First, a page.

I made a stop in Saskatoon, Saskatchewan while on my Roadtrip with Reason and was thoroughly impressed. It's a little prairie city with a big prairie personality, and one that showcases a lot of diversity. I was extremely surprised (and puzzled) to discover representation of so many cultures in Saskatoon, until I later learned that Saskatchewan is "making efforts to attract at least 5000 newcomers each year to contribute to its growing economy."
Ah, hah! Puzzle = solved.
I had made plans to volunteer with the Global Gathering Place, a "non-profit drop-in centre that provides services for immigrants and refugees in Saskatoon." The reason for their existence (in Saskatoon) became much clearer once I was introduced to this culturally diverse city, placed in the Canadian Prairies.
The Global Gathering Place (GGP) are committed to providing “holistic, adaptive and person-centered services to support the efforts of refugees and immigrants to overcome challenges and participate fully in Canadian life as equal members.” They also “educate the public about refugee immigrant issues, address misconceptions, and highlight the valuable contributions that refugees and immigrants make to our community.” Essentially, they act as a support system for immigrants and refugees by creating a community-like atmosphere and by offering programs and services that help them adapt comfortably to their new home.
One morning I arrived to a classroom, knowing that I would be volunteering to help the Instructor with her English Level 1 class. There were approximately 10 students, probably between the ages of 30 – 70, who were newcomers to Canada and were proactively trying to learn the language. They were all from different countries, different educational/professional backgrounds, and were at different levels of English skill. The similarity between every single one of them was the amount of hard work they were putting into the class, the frustration they displayed when they would make a mistake, the pride they felt when they did well on an activity, and the absolute desire to master the English language.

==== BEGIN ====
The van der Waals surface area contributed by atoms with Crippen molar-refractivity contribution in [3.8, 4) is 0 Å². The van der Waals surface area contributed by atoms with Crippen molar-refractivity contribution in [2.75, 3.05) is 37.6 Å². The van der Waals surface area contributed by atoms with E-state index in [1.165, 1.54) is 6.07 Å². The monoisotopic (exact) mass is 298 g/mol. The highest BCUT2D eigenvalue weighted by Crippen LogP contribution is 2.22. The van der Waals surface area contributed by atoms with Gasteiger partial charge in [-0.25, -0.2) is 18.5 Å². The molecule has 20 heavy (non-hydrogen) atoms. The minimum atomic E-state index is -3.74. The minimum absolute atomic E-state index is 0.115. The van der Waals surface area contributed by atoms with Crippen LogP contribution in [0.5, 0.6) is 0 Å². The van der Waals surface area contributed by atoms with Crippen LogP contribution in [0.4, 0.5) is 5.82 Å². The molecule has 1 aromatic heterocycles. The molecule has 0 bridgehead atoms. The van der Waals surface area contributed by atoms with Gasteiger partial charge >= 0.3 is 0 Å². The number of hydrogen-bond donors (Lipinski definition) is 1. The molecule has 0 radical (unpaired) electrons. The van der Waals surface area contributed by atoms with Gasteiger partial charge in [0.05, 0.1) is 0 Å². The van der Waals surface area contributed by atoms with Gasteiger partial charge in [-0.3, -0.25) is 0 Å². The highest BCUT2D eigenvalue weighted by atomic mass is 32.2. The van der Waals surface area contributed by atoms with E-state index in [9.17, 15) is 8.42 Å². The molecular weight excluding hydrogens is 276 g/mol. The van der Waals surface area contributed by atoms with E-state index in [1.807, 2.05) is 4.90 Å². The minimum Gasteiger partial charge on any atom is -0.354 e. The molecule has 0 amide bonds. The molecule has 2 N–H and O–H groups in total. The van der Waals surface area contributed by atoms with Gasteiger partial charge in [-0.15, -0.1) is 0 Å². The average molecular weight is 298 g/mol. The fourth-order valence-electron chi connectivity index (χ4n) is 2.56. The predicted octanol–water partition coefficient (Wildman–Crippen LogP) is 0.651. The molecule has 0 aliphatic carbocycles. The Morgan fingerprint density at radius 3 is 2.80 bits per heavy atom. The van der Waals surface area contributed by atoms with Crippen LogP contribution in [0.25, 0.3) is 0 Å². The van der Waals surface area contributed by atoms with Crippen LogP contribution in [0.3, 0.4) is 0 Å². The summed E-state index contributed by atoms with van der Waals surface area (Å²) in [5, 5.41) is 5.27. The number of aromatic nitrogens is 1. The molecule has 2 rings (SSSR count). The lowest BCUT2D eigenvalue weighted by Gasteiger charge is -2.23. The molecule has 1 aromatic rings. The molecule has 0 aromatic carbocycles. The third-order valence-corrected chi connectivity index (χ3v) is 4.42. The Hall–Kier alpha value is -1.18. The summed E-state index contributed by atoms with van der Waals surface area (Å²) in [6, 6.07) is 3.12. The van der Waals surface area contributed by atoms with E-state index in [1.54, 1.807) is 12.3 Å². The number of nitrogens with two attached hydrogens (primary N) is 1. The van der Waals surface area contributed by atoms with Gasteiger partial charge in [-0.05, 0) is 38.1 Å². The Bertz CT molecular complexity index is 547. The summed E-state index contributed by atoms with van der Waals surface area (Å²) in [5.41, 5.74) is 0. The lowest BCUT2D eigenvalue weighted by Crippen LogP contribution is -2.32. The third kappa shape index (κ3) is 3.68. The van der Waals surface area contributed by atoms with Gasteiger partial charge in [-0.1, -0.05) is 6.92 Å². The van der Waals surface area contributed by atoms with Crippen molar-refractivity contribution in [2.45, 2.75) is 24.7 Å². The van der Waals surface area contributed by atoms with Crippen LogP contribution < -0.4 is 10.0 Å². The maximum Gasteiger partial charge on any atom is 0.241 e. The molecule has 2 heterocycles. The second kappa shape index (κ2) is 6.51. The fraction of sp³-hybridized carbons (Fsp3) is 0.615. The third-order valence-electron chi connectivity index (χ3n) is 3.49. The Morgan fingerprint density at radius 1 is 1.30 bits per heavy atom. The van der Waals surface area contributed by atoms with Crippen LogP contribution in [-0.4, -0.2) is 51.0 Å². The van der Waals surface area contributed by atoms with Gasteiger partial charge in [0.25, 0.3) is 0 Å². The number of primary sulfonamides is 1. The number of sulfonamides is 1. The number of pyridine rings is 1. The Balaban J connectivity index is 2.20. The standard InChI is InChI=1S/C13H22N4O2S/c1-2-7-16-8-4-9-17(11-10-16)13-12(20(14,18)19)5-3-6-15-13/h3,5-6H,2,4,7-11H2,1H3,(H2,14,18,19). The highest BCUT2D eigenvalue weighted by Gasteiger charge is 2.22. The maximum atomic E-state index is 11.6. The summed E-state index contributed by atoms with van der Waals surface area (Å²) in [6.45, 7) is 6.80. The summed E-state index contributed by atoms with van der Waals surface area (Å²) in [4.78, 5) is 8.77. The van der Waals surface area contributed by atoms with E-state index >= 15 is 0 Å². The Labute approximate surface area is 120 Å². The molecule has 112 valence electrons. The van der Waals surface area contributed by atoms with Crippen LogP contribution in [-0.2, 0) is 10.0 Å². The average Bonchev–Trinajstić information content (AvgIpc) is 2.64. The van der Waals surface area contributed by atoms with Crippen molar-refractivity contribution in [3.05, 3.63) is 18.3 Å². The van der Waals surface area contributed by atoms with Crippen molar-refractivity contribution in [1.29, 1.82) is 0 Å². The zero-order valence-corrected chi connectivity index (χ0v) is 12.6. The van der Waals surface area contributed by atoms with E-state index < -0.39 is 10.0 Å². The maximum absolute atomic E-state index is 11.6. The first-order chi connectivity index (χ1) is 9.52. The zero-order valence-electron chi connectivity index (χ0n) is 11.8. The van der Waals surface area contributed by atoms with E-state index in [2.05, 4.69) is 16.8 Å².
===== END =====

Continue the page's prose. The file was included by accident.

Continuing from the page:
As the girl who did very poorly on her Spanish Level 1 in University (who, me?! heh), I really appreciated their commitment and overall attitude to what was clearly going to be a serious challenge. It is also important to mention that they were incredibly genuine and sweet human beings who were so excited about their new learning opportunity. I left the class hoping that they would eventually succeed and lead a happy life here in Canada.
Who needs to worry about language barriers when food is the subject?
It’s an international language, it seems.
We all went over to the local grocery store with a task of finding the items necessary to create the meal. I had never thought about how difficult grocery shopping would be to someone who had no experience in a big-box store. Some of them had journeyed to this grocery store already, where as others (who had only been in Canada for a very short period) had steered clear and were baffled by its size. Many of the people in my own group spoke reminiscently of shopping at little markets, but were also so excited to find items from home in the ‘International’ section. Overall, it was a successful shopping trip and I am sure they had a great time cooking (& eating) their recipes in the following class.
I left feeling so grateful to live in a country where diversity is encouraged, and for places like the Global Gathering Place who help newcomers feel at home in their new home.
This experience served as yet another wonderful reminder as to why I am so proud to be Canadian.
For more information on the Global Gathering Place, please visit their website HERE.